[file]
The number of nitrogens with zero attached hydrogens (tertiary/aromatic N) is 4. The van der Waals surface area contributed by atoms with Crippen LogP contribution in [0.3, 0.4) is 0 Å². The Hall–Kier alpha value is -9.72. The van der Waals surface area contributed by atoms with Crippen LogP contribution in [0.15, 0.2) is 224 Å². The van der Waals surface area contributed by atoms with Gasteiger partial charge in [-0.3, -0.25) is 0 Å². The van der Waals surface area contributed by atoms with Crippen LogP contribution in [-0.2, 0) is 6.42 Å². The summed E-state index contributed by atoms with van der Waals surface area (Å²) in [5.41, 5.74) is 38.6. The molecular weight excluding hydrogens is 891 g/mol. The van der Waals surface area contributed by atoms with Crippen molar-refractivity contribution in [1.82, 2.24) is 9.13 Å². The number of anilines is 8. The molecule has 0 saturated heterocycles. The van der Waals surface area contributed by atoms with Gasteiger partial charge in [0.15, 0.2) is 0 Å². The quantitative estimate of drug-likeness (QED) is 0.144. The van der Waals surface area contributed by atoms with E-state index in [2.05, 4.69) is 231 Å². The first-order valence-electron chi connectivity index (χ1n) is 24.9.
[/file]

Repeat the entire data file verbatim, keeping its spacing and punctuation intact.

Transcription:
The number of nitrogens with zero attached hydrogens (tertiary/aromatic N) is 4. The van der Waals surface area contributed by atoms with Crippen LogP contribution in [0.3, 0.4) is 0 Å². The Hall–Kier alpha value is -9.72. The van der Waals surface area contributed by atoms with Crippen LogP contribution in [0.15, 0.2) is 224 Å². The van der Waals surface area contributed by atoms with Gasteiger partial charge in [-0.3, -0.25) is 0 Å². The van der Waals surface area contributed by atoms with Crippen LogP contribution in [-0.2, 0) is 6.42 Å². The summed E-state index contributed by atoms with van der Waals surface area (Å²) in [5.41, 5.74) is 38.6. The molecular weight excluding hydrogens is 891 g/mol. The van der Waals surface area contributed by atoms with Crippen molar-refractivity contribution in [1.82, 2.24) is 9.13 Å². The number of anilines is 8. The molecule has 0 saturated heterocycles. The van der Waals surface area contributed by atoms with Gasteiger partial charge in [0.15, 0.2) is 0 Å². The quantitative estimate of drug-likeness (QED) is 0.144. The van der Waals surface area contributed by atoms with E-state index in [2.05, 4.69) is 231 Å². The first-order valence-electron chi connectivity index (χ1n) is 24.9.